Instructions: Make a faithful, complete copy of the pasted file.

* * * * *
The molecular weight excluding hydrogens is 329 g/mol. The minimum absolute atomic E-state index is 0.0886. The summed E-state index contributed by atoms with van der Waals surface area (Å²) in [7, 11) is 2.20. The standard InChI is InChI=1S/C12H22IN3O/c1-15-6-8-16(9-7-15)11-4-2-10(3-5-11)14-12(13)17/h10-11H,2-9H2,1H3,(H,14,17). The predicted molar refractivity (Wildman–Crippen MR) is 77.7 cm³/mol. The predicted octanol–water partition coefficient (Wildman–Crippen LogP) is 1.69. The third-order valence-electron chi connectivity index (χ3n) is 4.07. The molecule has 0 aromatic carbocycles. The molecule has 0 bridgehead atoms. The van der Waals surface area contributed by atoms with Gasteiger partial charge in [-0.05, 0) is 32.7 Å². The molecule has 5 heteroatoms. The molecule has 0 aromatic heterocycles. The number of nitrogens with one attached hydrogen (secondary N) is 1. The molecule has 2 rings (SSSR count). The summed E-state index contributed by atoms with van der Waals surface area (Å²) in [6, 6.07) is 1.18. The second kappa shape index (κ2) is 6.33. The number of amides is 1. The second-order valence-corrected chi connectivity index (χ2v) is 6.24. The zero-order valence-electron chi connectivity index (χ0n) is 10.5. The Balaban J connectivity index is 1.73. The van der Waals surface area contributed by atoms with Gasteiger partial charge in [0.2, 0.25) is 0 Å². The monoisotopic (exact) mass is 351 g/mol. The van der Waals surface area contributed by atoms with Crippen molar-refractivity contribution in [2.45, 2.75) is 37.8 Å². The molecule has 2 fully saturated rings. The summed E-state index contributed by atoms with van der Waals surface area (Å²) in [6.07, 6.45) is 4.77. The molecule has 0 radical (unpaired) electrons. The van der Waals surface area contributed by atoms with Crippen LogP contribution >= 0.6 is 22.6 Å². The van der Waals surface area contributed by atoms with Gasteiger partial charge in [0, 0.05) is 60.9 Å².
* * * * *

The molecular weight excluding hydrogens is 329 g/mol. The minimum absolute atomic E-state index is 0.0886. The summed E-state index contributed by atoms with van der Waals surface area (Å²) in [7, 11) is 2.20. The standard InChI is InChI=1S/C12H22IN3O/c1-15-6-8-16(9-7-15)11-4-2-10(3-5-11)14-12(13)17/h10-11H,2-9H2,1H3,(H,14,17). The predicted molar refractivity (Wildman–Crippen MR) is 77.7 cm³/mol. The predicted octanol–water partition coefficient (Wildman–Crippen LogP) is 1.69. The third-order valence-electron chi connectivity index (χ3n) is 4.07. The molecule has 0 aromatic carbocycles. The molecule has 0 bridgehead atoms. The van der Waals surface area contributed by atoms with Gasteiger partial charge in [-0.05, 0) is 32.7 Å². The molecule has 5 heteroatoms. The molecule has 0 aromatic heterocycles. The number of nitrogens with one attached hydrogen (secondary N) is 1. The molecule has 2 rings (SSSR count). The summed E-state index contributed by atoms with van der Waals surface area (Å²) in [6, 6.07) is 1.18. The second kappa shape index (κ2) is 6.33. The number of amides is 1. The second-order valence-corrected chi connectivity index (χ2v) is 6.24. The zero-order valence-electron chi connectivity index (χ0n) is 10.5. The Balaban J connectivity index is 1.73. The van der Waals surface area contributed by atoms with Gasteiger partial charge in [0.2, 0.25) is 0 Å². The monoisotopic (exact) mass is 351 g/mol. The van der Waals surface area contributed by atoms with Crippen molar-refractivity contribution in [2.45, 2.75) is 37.8 Å². The molecule has 2 fully saturated rings. The summed E-state index contributed by atoms with van der Waals surface area (Å²) in [6.07, 6.45) is 4.77. The molecule has 0 radical (unpaired) electrons. The van der Waals surface area contributed by atoms with Crippen LogP contribution >= 0.6 is 22.6 Å². The van der Waals surface area contributed by atoms with Gasteiger partial charge in [0, 0.05) is 60.9 Å².